As attractive as it may look, Himalayan balsam causes widespread erosion of river and canal banks in the UK, leading to problems on towpaths, flooding and the suffocation of fish eggs.
If you are out for a walk along a waterway this summer, look out for Himalayan balsam. Whether you are walking the dog or out with family and friends, everyone can help by pulling up a few plants if you see it before the seeds have started to develop.
Here’s what to do:
And that’s all there is to it.
Find out more about Himalayan Balsam.
Do you know an area that you believe would benefit from a Himalayan Balsam pulling session? Then contact us (details below).
You should also record the presence of Himalayan Balsam on a national database. This is easily done online via PlantTracker, a recording system created in partnership with the University of Bristol, Environment Agency and the Centre for Hydrology & Ecology, which can also be downloaded as an App, or via the Non-native Species Secretariat website. You should also report any locations of Himalayan Balsam to your local waterway office.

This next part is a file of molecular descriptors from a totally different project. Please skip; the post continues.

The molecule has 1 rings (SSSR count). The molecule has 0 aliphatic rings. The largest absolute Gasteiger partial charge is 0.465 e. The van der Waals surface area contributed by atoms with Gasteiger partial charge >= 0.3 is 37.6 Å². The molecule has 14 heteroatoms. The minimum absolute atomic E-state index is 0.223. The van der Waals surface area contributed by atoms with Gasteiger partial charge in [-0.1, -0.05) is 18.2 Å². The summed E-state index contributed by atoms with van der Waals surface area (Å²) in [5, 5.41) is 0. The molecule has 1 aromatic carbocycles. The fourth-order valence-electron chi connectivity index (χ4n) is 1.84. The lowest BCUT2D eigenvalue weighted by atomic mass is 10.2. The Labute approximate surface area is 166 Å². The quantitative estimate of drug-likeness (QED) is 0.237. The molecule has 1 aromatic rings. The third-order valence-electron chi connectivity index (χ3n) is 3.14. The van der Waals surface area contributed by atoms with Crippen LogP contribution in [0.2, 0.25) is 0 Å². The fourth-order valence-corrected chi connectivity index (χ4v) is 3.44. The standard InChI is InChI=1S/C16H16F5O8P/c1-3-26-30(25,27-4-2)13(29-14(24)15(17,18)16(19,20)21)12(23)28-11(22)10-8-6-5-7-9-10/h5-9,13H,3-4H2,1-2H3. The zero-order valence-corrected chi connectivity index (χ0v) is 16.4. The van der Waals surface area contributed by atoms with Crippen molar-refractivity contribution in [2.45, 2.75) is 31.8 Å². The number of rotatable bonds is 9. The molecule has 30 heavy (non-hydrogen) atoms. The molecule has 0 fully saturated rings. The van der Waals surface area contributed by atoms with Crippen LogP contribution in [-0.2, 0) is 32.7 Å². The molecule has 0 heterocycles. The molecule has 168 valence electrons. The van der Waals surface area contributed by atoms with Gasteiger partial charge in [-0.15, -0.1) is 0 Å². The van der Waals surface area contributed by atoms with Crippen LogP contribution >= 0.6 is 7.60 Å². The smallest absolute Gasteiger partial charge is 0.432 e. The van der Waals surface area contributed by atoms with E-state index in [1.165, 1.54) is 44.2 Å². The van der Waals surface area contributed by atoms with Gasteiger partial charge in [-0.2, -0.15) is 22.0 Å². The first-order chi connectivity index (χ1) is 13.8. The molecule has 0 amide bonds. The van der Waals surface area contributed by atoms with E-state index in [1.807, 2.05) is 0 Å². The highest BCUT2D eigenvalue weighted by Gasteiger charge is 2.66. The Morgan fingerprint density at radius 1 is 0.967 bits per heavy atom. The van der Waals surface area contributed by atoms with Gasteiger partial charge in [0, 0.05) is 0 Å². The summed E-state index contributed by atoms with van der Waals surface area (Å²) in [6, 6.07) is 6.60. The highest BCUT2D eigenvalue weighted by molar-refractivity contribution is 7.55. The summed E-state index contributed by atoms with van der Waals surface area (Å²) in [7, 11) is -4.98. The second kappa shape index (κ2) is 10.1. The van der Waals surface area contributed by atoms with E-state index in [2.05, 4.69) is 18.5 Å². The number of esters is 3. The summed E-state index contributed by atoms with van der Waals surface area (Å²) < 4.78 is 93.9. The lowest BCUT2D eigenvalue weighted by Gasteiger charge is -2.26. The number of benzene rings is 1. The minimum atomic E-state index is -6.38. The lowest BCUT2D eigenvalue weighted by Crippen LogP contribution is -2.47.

Ensure you don’t accidentally carry the seeds to a new area (eg on the bottom of your shoes or on the deck of a boat), and don’t place balsam flowers or stems on areas where it was not previously present.
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